This is called "Penny Bowling". The player sets up the pennys like bowling pins and then shoots his nickle at the pennys. Any pennys which leave the printed spot are counted and the number put in the first blank on the left. In this case T.J. shot 6 pennys away. Then he subtracts 6 from 10 and puts in the answer...4. If he isn't sure if this is correct he simply counts the remaining pennys in the set up....OR he recalls the magic number pair for 6 and knows it is four. Then he shoot once again and that number is put in the blank below the 4. It is then subtracted. If T.J. is unsure of his answer he can count the remaining pennys. Then he must remove all the numbers and re-set up the pennys to do more problems.

This is called "Stop and Go Road." The student can only drive over the numbers which he/she is able to shout out the magic number pair of. For example the first number here is get a sum of ten you must add 7 to it so the student shouts 7 and passes to the next number. He/she then continues on down the number line until all the magic pairs have been noted. Once the boys got good at this we did races with different number lines and we lengthened the number lines. You can do the same thing again and again with different motifs. Below I tried a bee on flowers.

As the bee lands on a flower with a number the magic pair must be shouted out. Ellen has provided a butterfly and some flowers also.

These are not your usual flash cards for math. They read right to left, top to bottom.
Ellen says....
"This game has several benefits. It forces the brain to consolidate information into chunks. The brain will look for ways to make remembering easier, and it will (hopefully) discover that the magic number pairs are just one piece of information, not two seperate numbers."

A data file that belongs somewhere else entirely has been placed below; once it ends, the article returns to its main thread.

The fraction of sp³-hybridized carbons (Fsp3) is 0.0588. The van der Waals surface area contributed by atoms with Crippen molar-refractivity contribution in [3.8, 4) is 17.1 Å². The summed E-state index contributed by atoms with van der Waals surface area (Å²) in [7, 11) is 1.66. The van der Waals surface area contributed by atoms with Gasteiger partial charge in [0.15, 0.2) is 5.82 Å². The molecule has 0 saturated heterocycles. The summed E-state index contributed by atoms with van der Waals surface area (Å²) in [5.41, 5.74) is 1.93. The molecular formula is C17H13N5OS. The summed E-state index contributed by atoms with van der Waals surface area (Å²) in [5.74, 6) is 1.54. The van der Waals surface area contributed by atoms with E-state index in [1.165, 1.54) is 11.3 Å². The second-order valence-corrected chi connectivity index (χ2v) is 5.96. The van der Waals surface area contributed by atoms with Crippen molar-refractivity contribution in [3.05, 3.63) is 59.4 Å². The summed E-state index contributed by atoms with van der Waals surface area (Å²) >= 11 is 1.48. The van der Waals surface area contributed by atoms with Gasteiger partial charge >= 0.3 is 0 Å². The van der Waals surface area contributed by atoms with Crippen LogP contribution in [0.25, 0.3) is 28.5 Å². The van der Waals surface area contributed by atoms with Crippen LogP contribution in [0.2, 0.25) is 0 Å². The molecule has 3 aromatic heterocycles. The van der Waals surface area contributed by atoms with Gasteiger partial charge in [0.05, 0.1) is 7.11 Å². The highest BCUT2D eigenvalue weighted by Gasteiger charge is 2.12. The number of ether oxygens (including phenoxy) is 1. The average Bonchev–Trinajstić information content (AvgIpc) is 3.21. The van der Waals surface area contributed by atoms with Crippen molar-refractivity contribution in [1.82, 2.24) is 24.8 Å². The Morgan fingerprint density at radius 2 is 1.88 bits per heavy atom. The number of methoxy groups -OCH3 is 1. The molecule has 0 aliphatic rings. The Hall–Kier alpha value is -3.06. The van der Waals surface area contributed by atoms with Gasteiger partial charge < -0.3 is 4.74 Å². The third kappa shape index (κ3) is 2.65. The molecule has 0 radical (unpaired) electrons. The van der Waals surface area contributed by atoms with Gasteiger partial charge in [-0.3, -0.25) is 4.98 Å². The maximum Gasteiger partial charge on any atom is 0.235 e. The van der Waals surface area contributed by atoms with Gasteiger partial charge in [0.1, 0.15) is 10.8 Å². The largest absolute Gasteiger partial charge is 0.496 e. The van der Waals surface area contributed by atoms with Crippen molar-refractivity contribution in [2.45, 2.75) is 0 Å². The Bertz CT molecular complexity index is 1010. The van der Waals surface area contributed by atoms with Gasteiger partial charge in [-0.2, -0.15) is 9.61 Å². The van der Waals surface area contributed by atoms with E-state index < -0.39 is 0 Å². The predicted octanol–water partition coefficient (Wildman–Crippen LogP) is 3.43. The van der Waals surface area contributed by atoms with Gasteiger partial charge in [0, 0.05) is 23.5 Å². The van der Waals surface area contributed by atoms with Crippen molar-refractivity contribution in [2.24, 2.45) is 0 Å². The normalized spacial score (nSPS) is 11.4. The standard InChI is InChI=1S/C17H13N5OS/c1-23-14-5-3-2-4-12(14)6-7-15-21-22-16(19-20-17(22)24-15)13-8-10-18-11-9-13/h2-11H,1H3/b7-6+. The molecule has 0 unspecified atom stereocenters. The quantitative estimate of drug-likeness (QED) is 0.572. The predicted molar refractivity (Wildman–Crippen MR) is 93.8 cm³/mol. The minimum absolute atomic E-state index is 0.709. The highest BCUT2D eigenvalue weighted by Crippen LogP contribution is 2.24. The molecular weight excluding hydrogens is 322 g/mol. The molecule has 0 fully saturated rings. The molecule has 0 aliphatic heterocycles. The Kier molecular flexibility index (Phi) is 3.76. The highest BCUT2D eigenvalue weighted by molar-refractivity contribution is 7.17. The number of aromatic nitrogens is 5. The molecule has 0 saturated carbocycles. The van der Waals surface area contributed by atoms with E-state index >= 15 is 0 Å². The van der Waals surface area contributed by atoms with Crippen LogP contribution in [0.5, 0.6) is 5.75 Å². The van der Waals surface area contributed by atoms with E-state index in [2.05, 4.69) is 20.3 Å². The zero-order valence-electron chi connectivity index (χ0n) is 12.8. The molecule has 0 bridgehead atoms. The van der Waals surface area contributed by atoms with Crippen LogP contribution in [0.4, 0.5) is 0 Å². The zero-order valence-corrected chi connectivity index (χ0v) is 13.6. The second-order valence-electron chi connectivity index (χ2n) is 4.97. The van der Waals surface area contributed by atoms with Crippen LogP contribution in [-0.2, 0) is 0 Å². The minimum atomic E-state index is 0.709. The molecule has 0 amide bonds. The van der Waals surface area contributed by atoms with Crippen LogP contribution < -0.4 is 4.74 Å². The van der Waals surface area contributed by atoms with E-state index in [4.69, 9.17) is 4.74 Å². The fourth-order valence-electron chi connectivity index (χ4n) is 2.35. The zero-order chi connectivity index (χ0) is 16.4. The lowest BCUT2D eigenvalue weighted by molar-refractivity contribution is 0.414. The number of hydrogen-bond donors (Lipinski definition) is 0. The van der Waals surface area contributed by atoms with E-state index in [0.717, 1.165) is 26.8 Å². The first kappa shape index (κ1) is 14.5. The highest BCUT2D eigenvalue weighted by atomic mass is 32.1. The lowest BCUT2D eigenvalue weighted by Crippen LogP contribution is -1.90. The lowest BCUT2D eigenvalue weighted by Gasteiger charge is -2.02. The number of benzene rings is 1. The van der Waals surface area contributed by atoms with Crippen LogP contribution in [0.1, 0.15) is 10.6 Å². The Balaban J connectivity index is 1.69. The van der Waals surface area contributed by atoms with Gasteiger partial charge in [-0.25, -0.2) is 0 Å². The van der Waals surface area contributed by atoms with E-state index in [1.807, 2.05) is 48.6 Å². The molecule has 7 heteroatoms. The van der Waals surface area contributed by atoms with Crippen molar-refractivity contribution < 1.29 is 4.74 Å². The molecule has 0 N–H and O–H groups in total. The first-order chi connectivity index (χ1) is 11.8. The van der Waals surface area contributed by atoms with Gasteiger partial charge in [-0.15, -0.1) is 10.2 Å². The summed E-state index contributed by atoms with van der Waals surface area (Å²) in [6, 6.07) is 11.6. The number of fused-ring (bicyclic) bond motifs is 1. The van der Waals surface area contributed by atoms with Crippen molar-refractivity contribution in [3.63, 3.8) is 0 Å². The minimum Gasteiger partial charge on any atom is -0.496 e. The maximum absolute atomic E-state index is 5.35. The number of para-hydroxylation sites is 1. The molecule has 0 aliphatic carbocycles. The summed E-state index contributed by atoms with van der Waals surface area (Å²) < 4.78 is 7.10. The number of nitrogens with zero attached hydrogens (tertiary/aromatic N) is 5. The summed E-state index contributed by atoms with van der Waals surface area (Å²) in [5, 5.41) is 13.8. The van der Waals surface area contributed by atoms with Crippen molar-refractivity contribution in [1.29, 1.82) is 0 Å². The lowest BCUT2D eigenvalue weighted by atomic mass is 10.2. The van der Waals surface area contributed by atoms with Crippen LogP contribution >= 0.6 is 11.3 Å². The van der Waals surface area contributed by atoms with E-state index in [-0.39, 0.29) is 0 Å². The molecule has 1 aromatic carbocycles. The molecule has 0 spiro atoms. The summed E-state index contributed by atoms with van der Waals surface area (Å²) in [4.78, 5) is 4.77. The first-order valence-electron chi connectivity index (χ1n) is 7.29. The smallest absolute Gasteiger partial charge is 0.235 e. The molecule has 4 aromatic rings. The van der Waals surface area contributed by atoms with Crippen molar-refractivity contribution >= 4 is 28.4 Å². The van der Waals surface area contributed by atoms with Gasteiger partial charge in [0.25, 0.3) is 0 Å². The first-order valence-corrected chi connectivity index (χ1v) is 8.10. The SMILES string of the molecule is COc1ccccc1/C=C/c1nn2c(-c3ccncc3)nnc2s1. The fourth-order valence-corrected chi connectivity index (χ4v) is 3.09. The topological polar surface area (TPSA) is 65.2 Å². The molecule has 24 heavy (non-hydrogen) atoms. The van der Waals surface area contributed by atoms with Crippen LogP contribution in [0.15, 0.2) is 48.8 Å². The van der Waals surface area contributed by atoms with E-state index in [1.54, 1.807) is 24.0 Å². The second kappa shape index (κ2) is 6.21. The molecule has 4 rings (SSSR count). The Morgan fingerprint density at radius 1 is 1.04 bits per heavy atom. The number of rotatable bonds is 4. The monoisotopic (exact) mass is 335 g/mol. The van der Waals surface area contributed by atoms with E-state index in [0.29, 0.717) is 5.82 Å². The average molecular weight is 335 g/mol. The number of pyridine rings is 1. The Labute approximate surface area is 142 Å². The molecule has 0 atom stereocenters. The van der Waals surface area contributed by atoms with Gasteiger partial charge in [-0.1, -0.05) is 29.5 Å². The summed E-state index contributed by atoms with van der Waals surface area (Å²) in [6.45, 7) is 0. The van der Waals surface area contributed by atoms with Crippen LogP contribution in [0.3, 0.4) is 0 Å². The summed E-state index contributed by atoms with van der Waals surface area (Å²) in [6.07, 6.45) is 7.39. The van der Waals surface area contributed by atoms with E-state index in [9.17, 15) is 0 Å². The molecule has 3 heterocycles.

There are four more lesssons in addtion to this one making five in all. It is a wonderful supplement to any math program it is a fun unit in our own living math adventure.
Thanks so much Ellen!!

In the Begining, God created....

We began our investigation of the History of the Old Testament this year with Creation. Our text is the Bible and the reader of that is Dad. I began these notebooking pages a week or so after they had heard the story from Dad as a fun way to illustrate and narrate what God created on each day. We did a couple of pages a week adding copy work to them to record the story and give more practice to handwriting. The above selections of work were done by my oldest son Max.

Day One by T.J. He just had to add people and a house!

Day Two by Max.

Day Three by Zak.

Day Four by Max. "You will notice," says Max as he is drawing, "That the sun in real life really has no rays. So my sun is just a round blob."